LUCASVILLE — Marvallous Keene, notorious leader of the “Christmas killers” who murdered six people in December 1992, was pronounced dead at 10:36 a.m. Tuesday, July 21, after receiving an intravenous cocktail of lethal drugs at the Southern Ohio Correctional Facility here.
“Marvallous, do you have a statement?” Warden Phillip Kerns asked before the drugs were administered.
“No,” Keene said, “I have no words.”
It was a somber affair. Seven relatives of Keene’s victims witnessed the half-hour execution process attentively but with little emotion. They said nothing throughout the execution. Keene’s two chosen witnesses, his attorneys from the Ohio Public Defender’s office, occasional dabbed at their eyes with tissues.
None of the witnesses made a statement after the execution.
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Keene’s body was to be released to the House of Wheat Funeral Home. His family was to take responsibility for disposition of his remains. He gave his personal effects to his attorneys and instructed they be destroyed, said Julie Walburn, spokeswoman for the Ohio Department of Rehabilitation and Correction. She said Keene wrote what appeared to be letters during the night and gave them to his attorneys.
Sporting a mustache and goatee, Keene was obese, but it didn’t take an unusually long time for prison staff to insert intravenous ports.
As part of a recent prison policy to ensure the inmate is completely unconscious after the first drug, thiopental sodium, Kerns shook Keene’s shoulder and called his name twice. Then two other drugs were administered to stop his breathing and his heart.
On the last night of his life, Keene made a single call, to his stepfather, Walburn said. He watched television all night and got no sleep.
“The (execution) team said he appeared to be restless,” she said.
Keene phoned his stepfather, Marvin Parker of Dayton, from 8:01-10:29 p.m. Monday, Walburn said. Rev. Gary Sims, the Ohio Department of Rehabilitation and Correction’s religious services administrator, was in the death house from 4:18-7:58 p..m. Monday and again Tuesday morning, but “the offender declined to speak or pray with Rev . Sims,” Walburn said.
Keene, convicted of murdering five of the six victims in Dayton’s worst murder spree, requested and was given a muscle relaxing drug at just after 11 p.m., she said.
He took a shower and declined to eat breakfast Tuesday morning. He visited with his attorneys.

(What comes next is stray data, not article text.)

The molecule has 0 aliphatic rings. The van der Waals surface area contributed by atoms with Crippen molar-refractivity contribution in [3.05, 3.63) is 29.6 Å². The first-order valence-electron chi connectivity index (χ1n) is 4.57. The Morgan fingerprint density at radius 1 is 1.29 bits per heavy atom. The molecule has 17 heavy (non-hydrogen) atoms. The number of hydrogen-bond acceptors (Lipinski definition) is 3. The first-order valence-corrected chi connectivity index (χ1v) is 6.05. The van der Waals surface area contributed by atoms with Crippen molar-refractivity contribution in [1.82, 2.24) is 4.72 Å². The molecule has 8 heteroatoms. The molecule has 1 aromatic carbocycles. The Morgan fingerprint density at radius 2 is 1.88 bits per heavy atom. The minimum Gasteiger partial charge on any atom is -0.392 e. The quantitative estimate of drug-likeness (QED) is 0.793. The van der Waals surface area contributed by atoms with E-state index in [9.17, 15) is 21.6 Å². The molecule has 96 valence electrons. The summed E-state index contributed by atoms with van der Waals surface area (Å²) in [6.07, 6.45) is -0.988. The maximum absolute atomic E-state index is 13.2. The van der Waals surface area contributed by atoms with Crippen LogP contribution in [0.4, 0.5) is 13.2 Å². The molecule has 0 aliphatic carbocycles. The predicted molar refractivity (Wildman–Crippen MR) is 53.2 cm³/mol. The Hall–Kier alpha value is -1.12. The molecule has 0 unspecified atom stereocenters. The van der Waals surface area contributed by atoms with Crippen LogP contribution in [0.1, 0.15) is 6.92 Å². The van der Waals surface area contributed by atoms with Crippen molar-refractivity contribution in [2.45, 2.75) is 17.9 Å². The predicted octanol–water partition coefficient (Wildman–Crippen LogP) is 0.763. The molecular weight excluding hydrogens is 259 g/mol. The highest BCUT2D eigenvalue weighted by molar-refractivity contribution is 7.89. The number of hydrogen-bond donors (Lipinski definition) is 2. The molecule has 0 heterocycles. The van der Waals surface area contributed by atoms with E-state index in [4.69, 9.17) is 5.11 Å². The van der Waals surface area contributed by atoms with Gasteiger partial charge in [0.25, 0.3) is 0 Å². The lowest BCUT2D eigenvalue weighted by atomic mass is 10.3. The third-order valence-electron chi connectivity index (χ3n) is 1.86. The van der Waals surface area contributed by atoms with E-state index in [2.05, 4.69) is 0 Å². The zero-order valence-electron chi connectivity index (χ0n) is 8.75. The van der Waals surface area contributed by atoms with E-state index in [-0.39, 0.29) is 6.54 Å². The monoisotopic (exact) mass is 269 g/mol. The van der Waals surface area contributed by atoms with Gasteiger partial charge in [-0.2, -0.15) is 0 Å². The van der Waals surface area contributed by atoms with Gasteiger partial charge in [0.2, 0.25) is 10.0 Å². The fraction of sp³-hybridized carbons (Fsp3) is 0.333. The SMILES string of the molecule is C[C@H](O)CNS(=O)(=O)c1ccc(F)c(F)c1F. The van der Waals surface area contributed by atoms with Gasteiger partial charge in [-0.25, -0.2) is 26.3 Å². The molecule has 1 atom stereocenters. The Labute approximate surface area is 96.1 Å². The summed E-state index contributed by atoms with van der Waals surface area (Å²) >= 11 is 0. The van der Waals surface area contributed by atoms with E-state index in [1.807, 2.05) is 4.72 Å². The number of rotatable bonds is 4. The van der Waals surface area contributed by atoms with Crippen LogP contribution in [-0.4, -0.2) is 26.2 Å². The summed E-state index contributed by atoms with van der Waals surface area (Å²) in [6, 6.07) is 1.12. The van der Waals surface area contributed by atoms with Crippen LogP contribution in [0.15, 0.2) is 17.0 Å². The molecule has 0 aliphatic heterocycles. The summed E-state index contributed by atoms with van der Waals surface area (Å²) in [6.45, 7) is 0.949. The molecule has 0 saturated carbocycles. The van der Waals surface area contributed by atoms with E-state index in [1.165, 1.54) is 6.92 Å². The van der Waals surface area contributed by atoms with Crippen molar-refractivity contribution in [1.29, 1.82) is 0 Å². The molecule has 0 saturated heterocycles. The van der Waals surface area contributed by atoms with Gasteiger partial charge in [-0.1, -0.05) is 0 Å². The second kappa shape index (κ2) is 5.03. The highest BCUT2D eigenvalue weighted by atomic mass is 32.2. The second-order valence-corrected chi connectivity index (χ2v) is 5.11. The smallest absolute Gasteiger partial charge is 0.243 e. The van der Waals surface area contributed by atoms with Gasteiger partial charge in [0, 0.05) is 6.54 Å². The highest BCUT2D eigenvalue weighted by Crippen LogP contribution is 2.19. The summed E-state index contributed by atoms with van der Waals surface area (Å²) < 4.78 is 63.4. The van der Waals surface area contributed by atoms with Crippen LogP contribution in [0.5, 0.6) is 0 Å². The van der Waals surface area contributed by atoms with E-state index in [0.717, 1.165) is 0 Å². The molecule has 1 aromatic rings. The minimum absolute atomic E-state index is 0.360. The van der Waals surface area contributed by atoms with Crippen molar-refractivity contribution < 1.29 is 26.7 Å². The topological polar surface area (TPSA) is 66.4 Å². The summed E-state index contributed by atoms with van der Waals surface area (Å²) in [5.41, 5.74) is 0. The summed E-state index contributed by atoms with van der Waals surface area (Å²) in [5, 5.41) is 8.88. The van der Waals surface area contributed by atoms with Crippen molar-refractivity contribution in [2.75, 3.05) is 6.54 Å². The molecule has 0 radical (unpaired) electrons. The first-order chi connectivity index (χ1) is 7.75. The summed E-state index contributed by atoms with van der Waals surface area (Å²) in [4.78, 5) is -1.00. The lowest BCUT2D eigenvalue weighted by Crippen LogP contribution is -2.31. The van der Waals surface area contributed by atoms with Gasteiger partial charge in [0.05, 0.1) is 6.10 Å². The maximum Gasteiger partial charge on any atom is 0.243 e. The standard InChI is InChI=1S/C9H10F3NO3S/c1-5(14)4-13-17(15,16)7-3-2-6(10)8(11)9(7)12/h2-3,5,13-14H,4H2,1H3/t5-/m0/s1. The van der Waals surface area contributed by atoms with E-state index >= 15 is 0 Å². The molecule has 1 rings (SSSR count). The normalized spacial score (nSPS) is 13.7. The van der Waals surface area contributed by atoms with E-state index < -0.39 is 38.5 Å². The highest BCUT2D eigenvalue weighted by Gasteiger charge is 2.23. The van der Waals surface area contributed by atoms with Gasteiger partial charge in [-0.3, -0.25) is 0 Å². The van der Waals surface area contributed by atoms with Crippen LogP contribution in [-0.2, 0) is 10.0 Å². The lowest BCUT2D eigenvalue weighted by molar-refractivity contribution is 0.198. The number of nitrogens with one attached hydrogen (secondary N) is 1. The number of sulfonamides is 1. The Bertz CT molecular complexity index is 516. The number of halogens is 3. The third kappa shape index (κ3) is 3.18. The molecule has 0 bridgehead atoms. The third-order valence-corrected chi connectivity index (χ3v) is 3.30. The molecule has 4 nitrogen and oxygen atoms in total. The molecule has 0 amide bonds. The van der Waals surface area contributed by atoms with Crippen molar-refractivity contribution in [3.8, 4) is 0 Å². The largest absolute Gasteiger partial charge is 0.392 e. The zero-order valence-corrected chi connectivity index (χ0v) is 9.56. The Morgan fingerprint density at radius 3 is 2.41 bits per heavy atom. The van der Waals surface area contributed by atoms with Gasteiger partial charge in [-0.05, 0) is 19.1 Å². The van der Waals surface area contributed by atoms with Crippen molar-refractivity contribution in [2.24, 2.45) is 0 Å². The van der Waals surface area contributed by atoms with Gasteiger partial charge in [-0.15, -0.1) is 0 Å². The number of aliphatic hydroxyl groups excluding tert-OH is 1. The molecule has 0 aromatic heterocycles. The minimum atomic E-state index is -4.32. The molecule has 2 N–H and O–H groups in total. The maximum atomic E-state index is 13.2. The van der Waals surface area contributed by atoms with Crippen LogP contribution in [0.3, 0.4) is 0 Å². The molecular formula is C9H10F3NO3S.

Keene, ringleader of Dayton’s worst murder spree known as the 1992 “Christmas killings,” was transferred to the death house at the state prison here Monday.
Keene, 36, arrived at Lucasville at 9:43 a.m. Monday from death row at the Ohio State Penitentiary in Youngstown. Staff members gave him a medical evaluation and checked his veins to be sure they could accept the intravenous lines containing a lethal cocktail of three drugs.
He received a “special meal” of his choice about 4 p.m. consisting of a porterhouse steak cooked medium with A-1 steak sauce, a pound of deep-fried jumbo shrimp, fries, onion rings, dinner rolls with strawberry preserves, two plums, a mango, a pound of white seedless grapes, two bottles of Pepsi, two bottles of A&W cream soda and German chocolate cake.
Keene, head of a self-proclaimed Downtown Posse of juveniles and young adults, was convicted of aggravated murder in five of the gang’s six killings. He did not fight his execution.
Outside the prison Tuesday morning, about 30 death penalty opponents held a vigil, carrying signs such as “Execute Justice, Not People,” and “Stop the Killing Now.”
The Associated Press reported that Keene was the 1,000th U.S. convict to be executed since the death penalty was reinstated in 1976. He was the 31st Ohio inmate to be executed since the state resumed executions in 1999.
The pace is picking up: Keene’s was the third execution this year — Daniel Wilson died June 3, and serial killer John Fautenberry died one week before Keene.
Five more killers are scheduled to die this year: Jason Getsy on Aug. 18, Romell Broom on Sept. 15, Lawrence Reynolds on Oct. 8, Darryl Durr on Nov. 10 and Kenneth Biros on Dec. 8. But the Ohio Parole Board recommended Friday that Gov. Ted Strickland commute Getsy’s sentence to life in prison. Getsy committed murder for hire, but the man who ordered the killing received a life sentence, not the death penalty.
Contact this writer at (937) 225-2264 or tbeyerlein@DaytonDailyNews.com.